4 Ways Chicago Companies Can Create a STEM Workforce for Tomorrow
For quite some time, STEM (science, technology, engineering and mathematics) has been a popular conversation throughout various industries, businesses, government programs and educators. Although some believe the focus on STEM is excessive lately, at JMC Steel Group, we know how important STEM education is to our future as a company. This is one of the many reasons we are dedicated to helping create a STEM workforce for tomorrow.
While much of this stems (no pun intended) from educating students about the many opportunities in science, technology, engineering and mathematics, there’s a lot to be said about STEM industries and companies getting more involved. After all, we’re the ones who will need these students in the future to sustain our organizations.
In hopes of encouraging more Chicago companies to invest in our future as a manufacturing hub and flourishing city, here are four ways you can help create a STEM workforce for tomorrow.
1. Reach out to local schools and universities
Tomorrow’s STEM workforce consists of the young men and women currently attending school; this includes elementary, middle and high school students, as well as college and university students. Although not every student is going to be interested in pursuing STEM careers, there are many who don’t even know what types of jobs and opportunities are available to them.
By getting in on the ground floor and igniting interest in various opportunities within your industry, you can help increase the amount of students who will come out of school ready to work.
For example, we recently partnered with the Daley College of Chicago to help educated the students about available opportunities within the manufacturing sector. Since the beginning of our partnership with the “College to Careers” program in April of 2014, we have hired two students to work at our local Chicago facilities. Not only have we hired these individuals, but we are confident that through our partnership, the students were (and future students will be) able to gain the knowledge and experience to excel within our organization.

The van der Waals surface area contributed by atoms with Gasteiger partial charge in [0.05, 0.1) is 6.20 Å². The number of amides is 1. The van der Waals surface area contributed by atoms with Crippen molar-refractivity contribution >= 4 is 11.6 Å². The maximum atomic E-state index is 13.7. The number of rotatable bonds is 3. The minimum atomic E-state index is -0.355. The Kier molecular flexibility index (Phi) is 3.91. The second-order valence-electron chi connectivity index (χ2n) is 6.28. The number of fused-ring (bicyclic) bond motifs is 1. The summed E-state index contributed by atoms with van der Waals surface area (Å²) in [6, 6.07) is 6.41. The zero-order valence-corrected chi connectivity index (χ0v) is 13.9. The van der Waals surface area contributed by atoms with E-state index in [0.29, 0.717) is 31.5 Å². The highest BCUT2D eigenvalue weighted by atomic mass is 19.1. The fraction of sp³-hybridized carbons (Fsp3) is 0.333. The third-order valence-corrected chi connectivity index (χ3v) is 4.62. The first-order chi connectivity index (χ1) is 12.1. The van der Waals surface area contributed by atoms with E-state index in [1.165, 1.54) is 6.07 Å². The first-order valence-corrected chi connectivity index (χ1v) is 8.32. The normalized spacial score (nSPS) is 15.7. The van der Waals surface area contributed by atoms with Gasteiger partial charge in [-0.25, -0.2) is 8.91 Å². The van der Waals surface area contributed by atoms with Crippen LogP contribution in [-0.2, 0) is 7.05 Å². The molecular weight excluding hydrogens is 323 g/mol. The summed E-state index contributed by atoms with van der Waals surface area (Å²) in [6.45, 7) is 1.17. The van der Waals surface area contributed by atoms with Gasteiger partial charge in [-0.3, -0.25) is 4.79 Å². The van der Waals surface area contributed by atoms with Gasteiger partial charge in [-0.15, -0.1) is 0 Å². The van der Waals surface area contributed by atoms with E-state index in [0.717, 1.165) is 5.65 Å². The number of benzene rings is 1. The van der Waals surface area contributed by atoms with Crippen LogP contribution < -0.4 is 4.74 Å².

2. Offer internships for high school and university students
Whether you’re new to the workforce or have been working for decades, you know experience is vital when looking for a job. Just try getting a job without any relevant experience; I’m inclined to think it’s near impossible – but hey, there are always exceptions.
This is where internships come into play. Internships aren’t only a great way to educate students about the various opportunities within an organization; they also provide valuable hands-on experiences you can’t learn from a textbook.
While internship positions will likely differ between high school and college/university students, the most important aspect of both is exposure. Exposing individuals to the work environment and company culture will help them decide what’s right for their future.
High school internships, which we think of as early intervention programs, should introduce the student to the available opportunities within the industry, as well as the areas of education needed to pursue a career in that field.
For example, in the steel tube and pipe industry, a high school intern should learn about the various careers that are available in the manufacturing industry, including skilled labor, engineering (electrical, mechanical, civil, industrial, etc.), customer service, finance, marketing, human resources, quality control, and sales to name a few.
By opening their eyes to the many possibilities within the sector, we not only provide a different type of education, but we also give them the opportunity to figure out if and where they see themselves in the future. This may also help them decide what they want to study after high school – in college or at a trade school.